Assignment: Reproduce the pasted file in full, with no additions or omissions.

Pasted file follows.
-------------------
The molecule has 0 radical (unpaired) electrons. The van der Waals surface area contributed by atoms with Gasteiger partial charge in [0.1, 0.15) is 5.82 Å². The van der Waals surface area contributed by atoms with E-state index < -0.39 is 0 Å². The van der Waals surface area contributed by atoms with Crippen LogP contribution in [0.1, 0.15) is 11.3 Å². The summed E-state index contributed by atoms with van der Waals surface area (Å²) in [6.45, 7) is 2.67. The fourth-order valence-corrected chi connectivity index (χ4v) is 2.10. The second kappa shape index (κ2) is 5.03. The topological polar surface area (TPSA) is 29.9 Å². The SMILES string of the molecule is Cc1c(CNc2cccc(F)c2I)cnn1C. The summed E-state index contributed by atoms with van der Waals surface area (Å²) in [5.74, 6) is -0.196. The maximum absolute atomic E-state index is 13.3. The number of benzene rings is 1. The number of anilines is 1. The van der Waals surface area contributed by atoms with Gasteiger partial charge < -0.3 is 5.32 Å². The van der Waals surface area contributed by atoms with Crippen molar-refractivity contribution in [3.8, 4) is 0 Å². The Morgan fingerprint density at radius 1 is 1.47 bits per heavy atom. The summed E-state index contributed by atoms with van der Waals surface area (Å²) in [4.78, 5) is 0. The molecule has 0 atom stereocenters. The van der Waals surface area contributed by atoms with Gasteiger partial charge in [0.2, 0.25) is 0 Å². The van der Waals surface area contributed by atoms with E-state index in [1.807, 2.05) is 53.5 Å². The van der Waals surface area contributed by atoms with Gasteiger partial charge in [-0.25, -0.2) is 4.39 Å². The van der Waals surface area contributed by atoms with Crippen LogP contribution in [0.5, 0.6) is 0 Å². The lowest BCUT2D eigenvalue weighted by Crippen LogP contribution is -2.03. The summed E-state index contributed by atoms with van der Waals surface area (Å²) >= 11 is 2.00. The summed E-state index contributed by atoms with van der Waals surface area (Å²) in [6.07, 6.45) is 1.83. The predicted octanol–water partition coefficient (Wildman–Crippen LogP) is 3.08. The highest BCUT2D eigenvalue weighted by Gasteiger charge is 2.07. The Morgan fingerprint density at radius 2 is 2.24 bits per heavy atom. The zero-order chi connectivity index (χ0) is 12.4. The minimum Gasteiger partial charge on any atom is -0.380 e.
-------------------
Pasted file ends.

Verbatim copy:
The molecule has 0 radical (unpaired) electrons. The van der Waals surface area contributed by atoms with Gasteiger partial charge in [0.1, 0.15) is 5.82 Å². The van der Waals surface area contributed by atoms with E-state index < -0.39 is 0 Å². The van der Waals surface area contributed by atoms with Crippen LogP contribution in [0.1, 0.15) is 11.3 Å². The summed E-state index contributed by atoms with van der Waals surface area (Å²) in [6.45, 7) is 2.67. The fourth-order valence-corrected chi connectivity index (χ4v) is 2.10. The second kappa shape index (κ2) is 5.03. The topological polar surface area (TPSA) is 29.9 Å². The SMILES string of the molecule is Cc1c(CNc2cccc(F)c2I)cnn1C. The summed E-state index contributed by atoms with van der Waals surface area (Å²) in [5.74, 6) is -0.196. The maximum absolute atomic E-state index is 13.3. The number of benzene rings is 1. The number of anilines is 1. The van der Waals surface area contributed by atoms with Gasteiger partial charge < -0.3 is 5.32 Å². The van der Waals surface area contributed by atoms with Crippen molar-refractivity contribution in [3.8, 4) is 0 Å². The Morgan fingerprint density at radius 1 is 1.47 bits per heavy atom. The summed E-state index contributed by atoms with van der Waals surface area (Å²) in [4.78, 5) is 0. The molecule has 0 atom stereocenters. The van der Waals surface area contributed by atoms with Gasteiger partial charge in [0.2, 0.25) is 0 Å². The van der Waals surface area contributed by atoms with E-state index in [1.807, 2.05) is 53.5 Å². The van der Waals surface area contributed by atoms with Gasteiger partial charge in [-0.25, -0.2) is 4.39 Å². The van der Waals surface area contributed by atoms with Crippen LogP contribution in [0.5, 0.6) is 0 Å². The lowest BCUT2D eigenvalue weighted by Crippen LogP contribution is -2.03. The summed E-state index contributed by atoms with van der Waals surface area (Å²) >= 11 is 2.00. The summed E-state index contributed by atoms with van der Waals surface area (Å²) in [6.07, 6.45) is 1.83. The predicted octanol–water partition coefficient (Wildman–Crippen LogP) is 3.08. The highest BCUT2D eigenvalue weighted by Gasteiger charge is 2.07. The Morgan fingerprint density at radius 2 is 2.24 bits per heavy atom. The zero-order chi connectivity index (χ0) is 12.4. The minimum Gasteiger partial charge on any atom is -0.380 e.